MHC-I binding predictions - Tutorial
Guidelines for selecting thresholds (cut-offs) for MHC class I and II binding predictions can be found
How to obtain predictions
This website provides access to predictions of peptide binding to MHC class
I molecules. The screenshot below illustrates the steps necessary to make a prediction.
Each of the steps is described in more detail below.
1. Specify prediction method version
The provided date indicates when the tools were released.
2. Specify sequences
First specify the sequences you want to scan for binding peptides. The sequences
should either be entered directly into the text area field labeled "Enter protein sequence(s),
or can be taken from a file that has to be uploaded using the button labeled "Browse". Please
enter no more then 200 FASTA sequences or upload file size less than or equal to 10 MB per query.
The sequences can be supplied in three different formats:
- Space separated sequences
- One continuous sequence
- FASTA format
The format of the sequences can be specified explicitly using the list box
labeled "Choose sequence format". If that list box is set to "auto detect format", the
input will be interpreted as FASTA if an opening ">" character is found, or as
a continuous sequence otherwise.
All sequences have to be amino acids specified in single letter code (
3. Choose a prediction method
The prediction method list box allows choosing from a number of MHC class I binding prediction methods:
Artificial neural network (ANN)
Stabilized matrix method (SMM)
SMM with a Peptide:MHC Binding Energy Covariance matrix (SMMPMBEC),
Scoring Matrices derived from Combinatorial Peptide Libraries (Comblib_Sidney2008)
is the default prediction method selection.
Based on availability of predictors and previously observed predictive performance,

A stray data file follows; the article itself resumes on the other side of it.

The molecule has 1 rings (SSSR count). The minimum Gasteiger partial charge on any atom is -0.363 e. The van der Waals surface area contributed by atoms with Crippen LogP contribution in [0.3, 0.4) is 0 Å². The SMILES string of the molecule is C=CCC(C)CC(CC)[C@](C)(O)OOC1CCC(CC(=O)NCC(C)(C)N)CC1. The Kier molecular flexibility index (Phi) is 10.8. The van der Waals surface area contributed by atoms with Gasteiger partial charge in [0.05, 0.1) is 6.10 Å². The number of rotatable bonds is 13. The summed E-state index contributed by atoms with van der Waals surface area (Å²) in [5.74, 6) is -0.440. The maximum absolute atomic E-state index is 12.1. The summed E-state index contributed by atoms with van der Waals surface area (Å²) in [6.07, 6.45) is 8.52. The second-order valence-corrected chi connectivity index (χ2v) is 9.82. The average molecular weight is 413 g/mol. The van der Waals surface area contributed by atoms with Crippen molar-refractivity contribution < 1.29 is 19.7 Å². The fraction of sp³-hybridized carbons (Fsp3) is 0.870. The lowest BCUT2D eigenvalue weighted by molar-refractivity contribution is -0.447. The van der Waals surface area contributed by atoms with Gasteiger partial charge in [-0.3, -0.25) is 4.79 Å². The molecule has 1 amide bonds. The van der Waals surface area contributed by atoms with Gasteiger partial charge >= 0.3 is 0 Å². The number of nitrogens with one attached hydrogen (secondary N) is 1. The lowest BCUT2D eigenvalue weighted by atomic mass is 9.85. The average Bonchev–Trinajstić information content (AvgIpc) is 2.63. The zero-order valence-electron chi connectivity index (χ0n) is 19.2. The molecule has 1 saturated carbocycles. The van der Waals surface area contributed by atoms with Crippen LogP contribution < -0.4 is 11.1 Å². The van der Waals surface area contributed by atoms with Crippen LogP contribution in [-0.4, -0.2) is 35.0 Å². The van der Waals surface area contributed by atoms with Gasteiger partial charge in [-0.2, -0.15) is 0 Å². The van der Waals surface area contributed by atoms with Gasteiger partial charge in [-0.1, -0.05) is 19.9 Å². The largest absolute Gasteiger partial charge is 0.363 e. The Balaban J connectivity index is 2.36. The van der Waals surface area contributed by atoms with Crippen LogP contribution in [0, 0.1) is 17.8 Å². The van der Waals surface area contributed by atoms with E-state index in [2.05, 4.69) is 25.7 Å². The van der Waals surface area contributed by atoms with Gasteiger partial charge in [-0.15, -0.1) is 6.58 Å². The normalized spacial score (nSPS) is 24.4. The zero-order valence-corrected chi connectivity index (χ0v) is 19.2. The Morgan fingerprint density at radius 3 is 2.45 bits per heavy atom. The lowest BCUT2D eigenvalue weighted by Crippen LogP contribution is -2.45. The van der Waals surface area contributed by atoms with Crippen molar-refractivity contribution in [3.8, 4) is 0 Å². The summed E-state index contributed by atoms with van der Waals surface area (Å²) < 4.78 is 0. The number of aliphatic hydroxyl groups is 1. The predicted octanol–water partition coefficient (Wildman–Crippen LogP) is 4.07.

this selection tries to use the best possible method for a given MHC molecule.
Currently for peptide:MHC-I binding prediction, for a given MHC molecule,
IEDB Recommended uses the Consensus method consisting of ANN, SMM, and CombLib
if any corresponding predictor is available for the molecule.
Otherwise, NetMHCpan is used.
This choice was motivated by the expected predictive performance of the methods in decreasing order:
Consensus > ANN > SMM > NetMHCpan > CombLib.
Automated benchmarks: Of note, we fully expect the IEDB recommendation to change as we perform larger benchmarks
of newly developed methods on blind datasets to determine an accurate assessment of prediction quality.
Towards that end, automated benchmarks have been established to continuously evaluate the performance of the existing
MHC class I binding methods. These benchmarks are updated weekly as new datasets are deposited into
the IEDB and the latest results can be found here.
Method versions used in the tool:
4. Specify what to make predictions for
Predictions are not limited to peptides of one specific length binding to one specific allele, but
multiple allele/length pairs can be submitted at a time.
The allele / peptide length combination can be selected using the
list boxes in this section.
For some allele / peptide length combinations, no prediction tools exist
because there is too little experimental data available to generate them.
For instance, selecting an MHC source species of human will allow you to